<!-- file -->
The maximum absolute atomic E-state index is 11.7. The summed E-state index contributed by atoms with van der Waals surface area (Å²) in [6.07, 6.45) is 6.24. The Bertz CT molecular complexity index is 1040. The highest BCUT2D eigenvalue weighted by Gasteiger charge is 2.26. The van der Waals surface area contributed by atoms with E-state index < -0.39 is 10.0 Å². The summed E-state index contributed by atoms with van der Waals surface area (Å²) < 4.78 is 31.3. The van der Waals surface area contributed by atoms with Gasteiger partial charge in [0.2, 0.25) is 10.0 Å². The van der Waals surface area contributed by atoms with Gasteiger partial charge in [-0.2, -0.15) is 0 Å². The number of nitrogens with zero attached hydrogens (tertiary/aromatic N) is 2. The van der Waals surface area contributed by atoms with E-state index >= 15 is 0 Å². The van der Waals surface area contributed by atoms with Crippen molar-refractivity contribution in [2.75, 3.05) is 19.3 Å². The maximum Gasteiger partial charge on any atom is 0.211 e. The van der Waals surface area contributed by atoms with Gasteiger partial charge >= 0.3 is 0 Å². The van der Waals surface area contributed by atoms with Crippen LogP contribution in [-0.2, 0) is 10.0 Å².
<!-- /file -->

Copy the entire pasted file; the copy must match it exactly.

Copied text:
The maximum absolute atomic E-state index is 11.7. The summed E-state index contributed by atoms with van der Waals surface area (Å²) in [6.07, 6.45) is 6.24. The Bertz CT molecular complexity index is 1040. The highest BCUT2D eigenvalue weighted by Gasteiger charge is 2.26. The van der Waals surface area contributed by atoms with E-state index < -0.39 is 10.0 Å². The summed E-state index contributed by atoms with van der Waals surface area (Å²) < 4.78 is 31.3. The van der Waals surface area contributed by atoms with Gasteiger partial charge in [0.2, 0.25) is 10.0 Å². The van der Waals surface area contributed by atoms with Gasteiger partial charge in [-0.2, -0.15) is 0 Å². The number of nitrogens with zero attached hydrogens (tertiary/aromatic N) is 2. The van der Waals surface area contributed by atoms with E-state index >= 15 is 0 Å². The van der Waals surface area contributed by atoms with Crippen molar-refractivity contribution in [2.75, 3.05) is 19.3 Å². The maximum Gasteiger partial charge on any atom is 0.211 e. The van der Waals surface area contributed by atoms with Gasteiger partial charge >= 0.3 is 0 Å². The van der Waals surface area contributed by atoms with Crippen LogP contribution in [-0.2, 0) is 10.0 Å².